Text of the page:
See the chapter, "Healing vs. Curing". It meant a lot to me and has helped me again and again when dealing with loved ones having incurable cancer, as well as when I was diagnosed with advanced breast cancer (still here after 7 yrs).
It's a very hard situation, my thoughts are with you and your husband.
Thanks so much for your reassurance and remembering my case history of never having CIS. Jeanette, I didn't mean to ignore your posts about your husband by my concern post for this needed clarification for myself and others. My heart goes out to you and your beloved husband. Remember, there are many surprises and remissions in cancer. There doesn't seem to be any "normal" progression nor any concrete prognosis when one has metacticised. I know the pronunciation of CANCER, is frightening and even more so when more than one part of the body contains cancer. It seems like a death sentence but consider a well known metasticised case in Lance Armstrong. He had testicular cancer that had spread to his brain and liver. Those are two areas that are normally considered a death sentence, yet he is now cancer free. With the love and involvement you have displayed in your posts, he has a tremendous advocate in his favor that makes a great team for healing. The book, tape or CD entitled Love, Medicine and Miracles by Dr. Bernie Siegel has been a great help to me and many others with cancer.
thanks for the response. my husband has had 3weeks of radiation and it helped ease the pain a great deal. he is now getting cycles of chemotherapy.. he just completed his 1st cycle(cycle is suppose to be a month). ,1st week cisplatin and gemzar 2nd and 3rd week just gemzar and 4th week off, unfortunately he feels the pain is starting to come back. my husband hasnt had bcg treatments for 2yrs he did have 2 rounds of bcg at the very beginning(3yrs ago) and has been going for check ups every 3 months for the last 2yrs and has been told his bladder was clean..what bothers me is the doctors never did any MRI's Cat Scan or Bone scans til recently.. any suggestions on how to keep his spirits up?
I was referring to CIS/carcinoma in situ, different from papillaries and mostly found along with high grade papillary tumors. You've never had CIS or high grade tumors, so no, I don't think you need to worry.
Sometimes CIS is invisible and only random biopsies will find it. Random biopsies are invasive and the payload is not all that big either (high morbidity, not much benefit).
I quote: 'Approved in Europe, PhotoCure ASA's multicenter European phase III study reported that Hexvix® fluorescence cystoscopy identifies approximately 30% more patients with the aggressive form of superificial bladder cancer (carcinoma in situ) compared to standard cystoscopy. "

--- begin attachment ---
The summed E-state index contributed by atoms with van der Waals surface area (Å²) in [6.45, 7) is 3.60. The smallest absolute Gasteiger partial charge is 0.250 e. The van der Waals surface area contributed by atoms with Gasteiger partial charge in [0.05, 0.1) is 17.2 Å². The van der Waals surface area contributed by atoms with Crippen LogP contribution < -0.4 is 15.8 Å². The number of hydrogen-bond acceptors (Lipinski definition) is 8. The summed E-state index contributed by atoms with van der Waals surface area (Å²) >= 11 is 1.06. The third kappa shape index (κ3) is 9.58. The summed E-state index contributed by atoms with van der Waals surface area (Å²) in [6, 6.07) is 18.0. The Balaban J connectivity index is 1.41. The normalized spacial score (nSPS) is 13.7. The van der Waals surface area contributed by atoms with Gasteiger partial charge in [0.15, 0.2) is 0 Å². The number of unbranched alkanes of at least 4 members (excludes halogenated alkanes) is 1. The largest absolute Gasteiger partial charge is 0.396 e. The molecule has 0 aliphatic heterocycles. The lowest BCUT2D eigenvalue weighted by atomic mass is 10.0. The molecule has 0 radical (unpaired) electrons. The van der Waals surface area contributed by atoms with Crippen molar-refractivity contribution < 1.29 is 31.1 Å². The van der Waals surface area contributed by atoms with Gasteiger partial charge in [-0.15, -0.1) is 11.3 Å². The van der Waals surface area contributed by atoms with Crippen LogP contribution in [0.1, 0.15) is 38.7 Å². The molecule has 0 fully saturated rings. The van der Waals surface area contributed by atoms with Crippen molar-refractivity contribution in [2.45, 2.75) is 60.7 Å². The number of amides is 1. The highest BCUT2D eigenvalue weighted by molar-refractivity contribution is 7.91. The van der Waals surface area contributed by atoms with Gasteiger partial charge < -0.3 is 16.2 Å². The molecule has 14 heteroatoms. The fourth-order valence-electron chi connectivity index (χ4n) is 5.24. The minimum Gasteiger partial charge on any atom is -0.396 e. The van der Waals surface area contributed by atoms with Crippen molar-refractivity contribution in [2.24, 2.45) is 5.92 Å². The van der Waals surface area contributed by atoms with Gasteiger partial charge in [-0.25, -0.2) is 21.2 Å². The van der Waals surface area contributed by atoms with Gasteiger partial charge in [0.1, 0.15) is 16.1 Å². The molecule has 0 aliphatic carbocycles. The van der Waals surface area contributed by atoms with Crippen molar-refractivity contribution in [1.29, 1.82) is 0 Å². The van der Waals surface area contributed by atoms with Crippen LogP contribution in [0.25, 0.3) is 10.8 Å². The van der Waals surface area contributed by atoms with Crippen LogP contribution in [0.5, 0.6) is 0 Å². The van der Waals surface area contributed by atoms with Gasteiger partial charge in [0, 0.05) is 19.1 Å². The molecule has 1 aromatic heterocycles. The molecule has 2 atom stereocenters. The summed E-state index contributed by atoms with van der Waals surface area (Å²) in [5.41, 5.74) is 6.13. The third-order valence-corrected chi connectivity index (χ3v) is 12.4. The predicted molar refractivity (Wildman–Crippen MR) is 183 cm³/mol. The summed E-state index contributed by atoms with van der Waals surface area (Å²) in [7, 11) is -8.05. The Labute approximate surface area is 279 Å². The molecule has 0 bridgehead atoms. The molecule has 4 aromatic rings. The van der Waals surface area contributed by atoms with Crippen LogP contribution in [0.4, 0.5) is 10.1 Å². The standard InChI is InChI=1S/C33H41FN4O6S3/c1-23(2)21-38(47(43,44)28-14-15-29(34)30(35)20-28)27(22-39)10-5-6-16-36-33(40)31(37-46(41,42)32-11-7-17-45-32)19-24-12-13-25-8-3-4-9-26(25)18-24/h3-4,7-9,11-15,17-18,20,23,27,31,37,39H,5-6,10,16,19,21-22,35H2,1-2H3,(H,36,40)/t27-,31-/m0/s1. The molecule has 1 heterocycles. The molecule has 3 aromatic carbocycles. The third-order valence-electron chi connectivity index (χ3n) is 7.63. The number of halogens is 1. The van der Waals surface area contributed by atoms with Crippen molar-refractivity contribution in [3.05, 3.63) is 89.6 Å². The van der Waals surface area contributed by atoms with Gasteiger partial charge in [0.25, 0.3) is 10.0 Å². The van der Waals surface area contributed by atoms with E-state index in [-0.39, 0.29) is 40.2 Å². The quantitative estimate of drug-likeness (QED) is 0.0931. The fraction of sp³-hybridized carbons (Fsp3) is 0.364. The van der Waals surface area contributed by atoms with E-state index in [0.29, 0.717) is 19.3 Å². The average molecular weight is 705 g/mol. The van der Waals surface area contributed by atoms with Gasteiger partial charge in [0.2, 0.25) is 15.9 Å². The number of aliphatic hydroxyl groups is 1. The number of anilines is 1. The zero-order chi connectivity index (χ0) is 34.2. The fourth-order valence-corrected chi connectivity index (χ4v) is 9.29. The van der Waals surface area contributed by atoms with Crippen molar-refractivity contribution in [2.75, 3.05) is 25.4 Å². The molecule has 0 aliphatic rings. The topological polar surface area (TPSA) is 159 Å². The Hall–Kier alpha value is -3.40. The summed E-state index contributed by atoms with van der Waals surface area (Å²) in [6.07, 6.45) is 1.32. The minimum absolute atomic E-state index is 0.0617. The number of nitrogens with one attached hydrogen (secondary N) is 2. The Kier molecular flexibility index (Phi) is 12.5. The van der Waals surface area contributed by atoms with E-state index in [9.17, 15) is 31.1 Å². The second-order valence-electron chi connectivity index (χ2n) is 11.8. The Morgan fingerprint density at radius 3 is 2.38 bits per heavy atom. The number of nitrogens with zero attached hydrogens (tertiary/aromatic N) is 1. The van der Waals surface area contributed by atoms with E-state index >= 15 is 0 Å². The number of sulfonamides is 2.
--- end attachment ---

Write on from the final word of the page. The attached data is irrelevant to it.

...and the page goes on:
This approach is on the verge of getting FDA approval, is widely used in Europe. I hope it becomes standard all over ASAP as it can relieve a lot of guess work.
Recently. while attending an AUA meeting on bladder cancer, heard a caution from a urologist about my doing watchful waiting of a microscopic papillary recurrent growth. He did not agree with "watchful waiting" and said "we have to see what's underneath." You just stated: "Sometimes the cancer is undetectable, spread beneath the bladder lining and can be invisible until it's too big to treat with bladder-sparing approaches." There was no reference to this in either long term trials that did watchful waiting on recurrent papillary tumors. Is it possible something could be "underneath" this papillary recurrent growth and my urologist and I have no clue? How is it found "underneath" It concerns me. Should I be worried?
Please don't blame yourself! And even the best doctors can be caught like this when dealing with bladder cancer. Most people who receive BCG do well with it and can postpone surgery for many years. Sometimes the cancer is undetectable, spread beneath the bladder lining and can be invisible until it's too big to treat with bladder-sparing approaches. It's not often we hear of things going so wrong, but unfortunately your husband wouldn't be the first young man I've met who experienced spread while on BCG.
What kind of chemo is your husband getting? Radiation can also be used to shrink bone tumors and help pain.
I moved your post from 'newly diagnosed' to this section on metastatic blc, hoping it will get more views (and replies) from people in similar circumstances.